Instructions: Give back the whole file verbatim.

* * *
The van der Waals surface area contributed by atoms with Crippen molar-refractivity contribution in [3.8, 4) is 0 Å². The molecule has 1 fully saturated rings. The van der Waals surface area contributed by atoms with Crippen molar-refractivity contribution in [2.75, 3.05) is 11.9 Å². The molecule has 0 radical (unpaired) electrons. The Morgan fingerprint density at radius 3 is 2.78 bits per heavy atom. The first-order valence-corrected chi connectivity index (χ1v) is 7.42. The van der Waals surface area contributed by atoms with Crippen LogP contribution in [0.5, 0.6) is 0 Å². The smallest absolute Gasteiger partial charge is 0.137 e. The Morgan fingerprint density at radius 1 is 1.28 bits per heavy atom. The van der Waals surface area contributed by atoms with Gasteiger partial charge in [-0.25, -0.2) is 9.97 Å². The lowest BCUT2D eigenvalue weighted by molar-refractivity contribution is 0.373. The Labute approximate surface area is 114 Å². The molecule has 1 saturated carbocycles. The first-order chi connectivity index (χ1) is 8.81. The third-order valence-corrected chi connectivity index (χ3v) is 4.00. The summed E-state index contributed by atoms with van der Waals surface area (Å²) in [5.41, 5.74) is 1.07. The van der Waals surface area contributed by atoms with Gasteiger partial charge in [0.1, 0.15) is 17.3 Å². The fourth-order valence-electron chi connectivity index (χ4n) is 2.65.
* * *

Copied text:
The van der Waals surface area contributed by atoms with Crippen molar-refractivity contribution in [3.8, 4) is 0 Å². The molecule has 1 fully saturated rings. The van der Waals surface area contributed by atoms with Crippen molar-refractivity contribution in [2.75, 3.05) is 11.9 Å². The molecule has 0 radical (unpaired) electrons. The Morgan fingerprint density at radius 3 is 2.78 bits per heavy atom. The first-order valence-corrected chi connectivity index (χ1v) is 7.42. The van der Waals surface area contributed by atoms with Crippen LogP contribution in [0.5, 0.6) is 0 Å². The smallest absolute Gasteiger partial charge is 0.137 e. The Morgan fingerprint density at radius 1 is 1.28 bits per heavy atom. The van der Waals surface area contributed by atoms with Gasteiger partial charge in [-0.25, -0.2) is 9.97 Å². The lowest BCUT2D eigenvalue weighted by molar-refractivity contribution is 0.373. The Labute approximate surface area is 114 Å². The molecule has 1 saturated carbocycles. The first-order chi connectivity index (χ1) is 8.81. The third-order valence-corrected chi connectivity index (χ3v) is 4.00. The summed E-state index contributed by atoms with van der Waals surface area (Å²) in [5.41, 5.74) is 1.07. The van der Waals surface area contributed by atoms with Gasteiger partial charge in [0.1, 0.15) is 17.3 Å². The fourth-order valence-electron chi connectivity index (χ4n) is 2.65.